Bosse 1745, new rolling press design


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BOSSE, Abraham (1602–1676); Charles Nicolas COCHIN, fils, (1715–1790) 

De la manière de graver a l’eau forte et au burin. Et de la gravûre en manière noire. Avec la façon de constrruire les presses modernes, & d’imprimer en Taille-douce … Nouvelle édition. Revûe, corrigée & augmentée du double, et enrichie de dix-neuf planches en taille-douce.

Paris: chez Charles-Antoine Jombert, 1745.

8vo: a8 b8 A–M8, 112 leaves, pp. [xxxii] 186 [6]. Advertisements on last 6 pages. Woodcut initials, typographic decorations, full page engraved dedication on a2, engraved headpieces on pp. 1 (by Fossard after Cochin, fils),  49, 97 (unsigned) and 129 (Soubeyran after Bosse).

15 plates: engraved title and 19 foldout plates numbered Pl. 1–9 (at p. 48), 10–13 (at p. 128) and 14–19 (at p. 162). 

Condition: 118 x 190mm. Pl. 14 lightly browned. A nice fresh copy. 

Binding: Contemporary mottled calf, marbled endleaves, red page edges. Corners worn, spine very lightly rubbed. 

Provenance: Contemporary bookseller’s label, ‘Du Catalogue des Freres Perisse, Imprimeurs-Libraires, rue Merciere, no. 15, à Lyon’, completed in manuscript. Shelf mark ‘1810 S459 no.6’ in MS on endleaf.  

Third edition (first 1645, second 1701). References. Stijnman 042.8; Bigmore and Wyman I, p. 72; Cohn-de Ricci col 177; Cicognara 254.

The most important revision of Bosse’s treatise on engraving and copperplate printing, first printed in 1645. For the text of the first edition, see the 1701 reprinting, above. 

The ‘Avertissement’ (pp. v–xi) sets out the changes and additions. Bosse gave more space to etching using ‘vernis dur’ or hard etching-ground, by which means he was able to imitate line engraving, than to the ‘vernis mol’ or soft etching-ground (not to be confused with soft-ground etching). The new edition therefore adds new material on the use of the soft etching-ground, and also adds to what Bosse wrote on engraving with the burin. There are new sections on mezzotint and on Le Blon’s colour printing; and the sections on the rolling press have been re-arranged, and supplied with new illustrations to take account of changes in the design of the press since Bosse’s time. In addition to this ‘Avertissement’ there is ‘Préface de l’editeur’ (pp. xix–xxiv). Here Cochin discusses the change of taste from the engraving style using the hard etching-ground, of which Bosse was the master, to the more fluid freehand style that we now associate with etching which depends on the use of a soft etching-ground. Cochin goes on to mention a number of engravers and their styles, and the appropriate uses of etching or engraving with the burin according to the subject.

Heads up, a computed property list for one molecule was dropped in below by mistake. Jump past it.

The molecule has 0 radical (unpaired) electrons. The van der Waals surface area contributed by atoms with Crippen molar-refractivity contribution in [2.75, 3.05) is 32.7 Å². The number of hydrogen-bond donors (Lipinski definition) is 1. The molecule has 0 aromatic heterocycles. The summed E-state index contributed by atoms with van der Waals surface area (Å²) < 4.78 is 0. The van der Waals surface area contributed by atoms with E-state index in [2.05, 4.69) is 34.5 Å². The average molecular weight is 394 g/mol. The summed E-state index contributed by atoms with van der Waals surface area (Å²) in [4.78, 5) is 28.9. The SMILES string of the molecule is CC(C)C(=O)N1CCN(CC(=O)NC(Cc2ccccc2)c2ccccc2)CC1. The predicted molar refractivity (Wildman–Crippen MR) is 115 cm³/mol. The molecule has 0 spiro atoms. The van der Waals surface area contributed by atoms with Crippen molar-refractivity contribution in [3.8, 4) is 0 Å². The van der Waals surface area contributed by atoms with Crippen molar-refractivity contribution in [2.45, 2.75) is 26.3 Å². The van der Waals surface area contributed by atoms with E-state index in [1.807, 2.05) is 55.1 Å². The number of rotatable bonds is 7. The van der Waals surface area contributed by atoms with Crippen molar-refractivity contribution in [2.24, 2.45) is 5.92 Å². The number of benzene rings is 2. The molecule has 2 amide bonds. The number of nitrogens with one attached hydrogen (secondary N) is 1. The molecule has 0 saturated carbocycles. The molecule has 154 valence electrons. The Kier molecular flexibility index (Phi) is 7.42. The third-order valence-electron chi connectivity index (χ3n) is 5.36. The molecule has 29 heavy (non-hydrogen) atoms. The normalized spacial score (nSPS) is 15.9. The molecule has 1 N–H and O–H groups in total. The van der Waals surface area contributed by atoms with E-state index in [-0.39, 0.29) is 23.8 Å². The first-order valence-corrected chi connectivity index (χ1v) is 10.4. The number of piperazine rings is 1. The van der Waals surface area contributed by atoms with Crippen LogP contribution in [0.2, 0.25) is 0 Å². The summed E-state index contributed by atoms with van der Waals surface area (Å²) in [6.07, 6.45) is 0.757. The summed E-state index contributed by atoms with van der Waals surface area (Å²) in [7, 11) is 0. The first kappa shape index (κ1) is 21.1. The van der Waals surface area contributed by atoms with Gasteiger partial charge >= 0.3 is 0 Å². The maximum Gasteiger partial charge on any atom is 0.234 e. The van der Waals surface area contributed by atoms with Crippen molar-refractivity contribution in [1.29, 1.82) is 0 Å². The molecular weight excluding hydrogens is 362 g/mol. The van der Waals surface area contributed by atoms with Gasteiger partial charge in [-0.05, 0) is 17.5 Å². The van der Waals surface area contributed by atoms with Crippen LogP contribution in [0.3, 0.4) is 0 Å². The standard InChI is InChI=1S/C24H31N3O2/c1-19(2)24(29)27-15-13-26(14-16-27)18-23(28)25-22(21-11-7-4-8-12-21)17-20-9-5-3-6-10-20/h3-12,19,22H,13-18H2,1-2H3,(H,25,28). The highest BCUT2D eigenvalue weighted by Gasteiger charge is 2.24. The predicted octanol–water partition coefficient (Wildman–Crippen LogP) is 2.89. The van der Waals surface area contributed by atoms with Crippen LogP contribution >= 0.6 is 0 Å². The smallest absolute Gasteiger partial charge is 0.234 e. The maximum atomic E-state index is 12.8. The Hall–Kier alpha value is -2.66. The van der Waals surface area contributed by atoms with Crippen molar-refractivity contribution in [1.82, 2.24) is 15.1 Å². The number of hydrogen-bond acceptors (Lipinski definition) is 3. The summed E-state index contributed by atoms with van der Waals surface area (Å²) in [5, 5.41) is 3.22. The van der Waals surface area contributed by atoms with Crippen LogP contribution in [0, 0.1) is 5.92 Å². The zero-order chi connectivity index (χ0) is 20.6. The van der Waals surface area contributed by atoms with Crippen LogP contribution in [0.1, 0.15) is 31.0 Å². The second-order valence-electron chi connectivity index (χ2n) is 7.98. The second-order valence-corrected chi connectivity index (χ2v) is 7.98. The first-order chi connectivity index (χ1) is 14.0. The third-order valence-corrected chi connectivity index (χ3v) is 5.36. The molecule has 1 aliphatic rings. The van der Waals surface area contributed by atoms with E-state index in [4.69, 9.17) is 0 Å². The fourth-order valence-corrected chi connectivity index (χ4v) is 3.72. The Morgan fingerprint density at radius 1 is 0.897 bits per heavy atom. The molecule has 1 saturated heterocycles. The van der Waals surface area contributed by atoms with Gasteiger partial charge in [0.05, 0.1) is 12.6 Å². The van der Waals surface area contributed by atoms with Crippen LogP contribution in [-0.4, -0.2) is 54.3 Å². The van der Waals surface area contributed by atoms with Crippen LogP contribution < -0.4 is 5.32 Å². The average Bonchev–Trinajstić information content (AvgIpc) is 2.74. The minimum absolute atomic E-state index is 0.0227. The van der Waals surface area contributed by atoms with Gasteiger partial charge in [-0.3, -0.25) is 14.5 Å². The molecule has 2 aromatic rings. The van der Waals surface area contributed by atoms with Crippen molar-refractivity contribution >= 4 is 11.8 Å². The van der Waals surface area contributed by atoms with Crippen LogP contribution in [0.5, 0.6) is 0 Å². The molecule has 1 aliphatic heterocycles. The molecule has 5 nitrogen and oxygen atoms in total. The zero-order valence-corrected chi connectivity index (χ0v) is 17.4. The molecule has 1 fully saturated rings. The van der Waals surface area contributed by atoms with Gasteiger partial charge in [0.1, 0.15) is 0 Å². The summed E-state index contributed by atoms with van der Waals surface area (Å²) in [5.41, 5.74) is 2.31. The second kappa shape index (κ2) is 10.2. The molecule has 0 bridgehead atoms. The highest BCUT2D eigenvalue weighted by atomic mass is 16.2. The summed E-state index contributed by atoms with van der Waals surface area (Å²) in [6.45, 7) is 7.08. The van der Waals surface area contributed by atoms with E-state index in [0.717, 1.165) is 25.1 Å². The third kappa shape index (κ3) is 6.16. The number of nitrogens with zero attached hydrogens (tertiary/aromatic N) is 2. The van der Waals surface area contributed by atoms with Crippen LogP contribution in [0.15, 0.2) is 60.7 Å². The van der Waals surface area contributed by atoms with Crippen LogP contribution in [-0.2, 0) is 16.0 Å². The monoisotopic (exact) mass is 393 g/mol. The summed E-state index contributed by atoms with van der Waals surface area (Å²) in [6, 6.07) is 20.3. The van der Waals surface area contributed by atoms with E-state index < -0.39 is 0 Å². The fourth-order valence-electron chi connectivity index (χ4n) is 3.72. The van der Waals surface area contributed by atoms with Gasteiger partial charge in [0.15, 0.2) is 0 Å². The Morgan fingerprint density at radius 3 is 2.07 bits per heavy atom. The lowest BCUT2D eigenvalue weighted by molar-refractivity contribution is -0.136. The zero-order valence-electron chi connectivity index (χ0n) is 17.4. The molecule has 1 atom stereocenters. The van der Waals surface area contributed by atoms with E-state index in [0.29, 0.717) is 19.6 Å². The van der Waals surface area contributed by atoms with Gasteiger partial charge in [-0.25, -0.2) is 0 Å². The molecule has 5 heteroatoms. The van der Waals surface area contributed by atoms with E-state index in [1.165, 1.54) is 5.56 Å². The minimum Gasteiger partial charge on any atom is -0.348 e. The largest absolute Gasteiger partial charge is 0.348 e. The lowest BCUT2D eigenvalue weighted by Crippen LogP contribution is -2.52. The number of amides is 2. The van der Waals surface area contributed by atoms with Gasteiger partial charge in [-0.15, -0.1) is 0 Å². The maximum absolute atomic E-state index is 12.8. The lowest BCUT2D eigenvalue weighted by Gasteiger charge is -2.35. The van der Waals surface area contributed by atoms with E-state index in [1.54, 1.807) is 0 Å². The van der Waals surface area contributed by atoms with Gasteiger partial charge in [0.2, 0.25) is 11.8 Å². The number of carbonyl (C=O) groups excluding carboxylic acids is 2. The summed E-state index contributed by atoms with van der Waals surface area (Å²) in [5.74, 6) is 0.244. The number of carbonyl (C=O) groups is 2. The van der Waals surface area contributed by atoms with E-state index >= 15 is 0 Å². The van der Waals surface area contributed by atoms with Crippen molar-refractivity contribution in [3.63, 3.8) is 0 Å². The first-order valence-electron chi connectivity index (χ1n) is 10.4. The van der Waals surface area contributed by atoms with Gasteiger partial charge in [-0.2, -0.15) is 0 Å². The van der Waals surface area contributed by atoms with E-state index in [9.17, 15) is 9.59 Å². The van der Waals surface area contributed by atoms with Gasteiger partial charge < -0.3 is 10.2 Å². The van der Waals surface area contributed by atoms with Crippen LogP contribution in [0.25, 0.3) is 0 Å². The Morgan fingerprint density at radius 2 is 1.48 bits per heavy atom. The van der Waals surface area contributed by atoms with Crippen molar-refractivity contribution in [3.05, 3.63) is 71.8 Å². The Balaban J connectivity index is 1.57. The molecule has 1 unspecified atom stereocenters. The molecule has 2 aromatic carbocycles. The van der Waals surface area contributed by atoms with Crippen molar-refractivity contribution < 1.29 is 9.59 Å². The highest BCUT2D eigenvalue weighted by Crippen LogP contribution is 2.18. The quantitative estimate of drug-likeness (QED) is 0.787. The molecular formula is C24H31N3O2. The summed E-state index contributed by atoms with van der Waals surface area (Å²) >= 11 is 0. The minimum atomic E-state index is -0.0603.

‘Cochin … engraved as much as he designed, and his revision of Bosse’s Treatise on Engraving shows the study which he had devoted to his art’ (Hind p. 214).

Eleven of the plates are from the original coppers which Bosse made for the 1645 edition (including the dedication plate ‘Aux amateurs de cet art’ which was not used in the 1701 edition) with some additional lettering and an extra figure on what is now plate 10. (Jombert owned a huge stock of copperplates, including many of Bosse’s plates illustrating other works, and was to publish a two volume Repertoire des artistes of impressions from his plates in 1765). The plates of the present work are made up as follows: the engraved title, dedication, and plates 1–8 are from the original plates; plate 10 is the original plate 9; plate 16 is the original plate 14; plates 9, 12–15 and 17–19 are new. The new plate 9, signed ‘F. Ertinger, sc’ shows an artist in a studio, containing books, sculptures and prints, rocking an etching bath on his knee; plates 12–13 are of mezzotint tools and the sequence of laying the mezzotint ground; plates 14–15 and 17 are engravings of the up-to date press, replacing Bosse’s now out-of-date design; plate 18 is a view of the pressman operating the press, signed ‘G. Fessard Sculp’ and plate 19 shows the workbench with the brazier, inking and wiping equipment. The headpieces are scenes showing pouring acid on the plate; smoking the plate; etching and sharpening tools; and the last shows the rolling press printer’s shop and is a copy of Bosse’s large plate of 1643.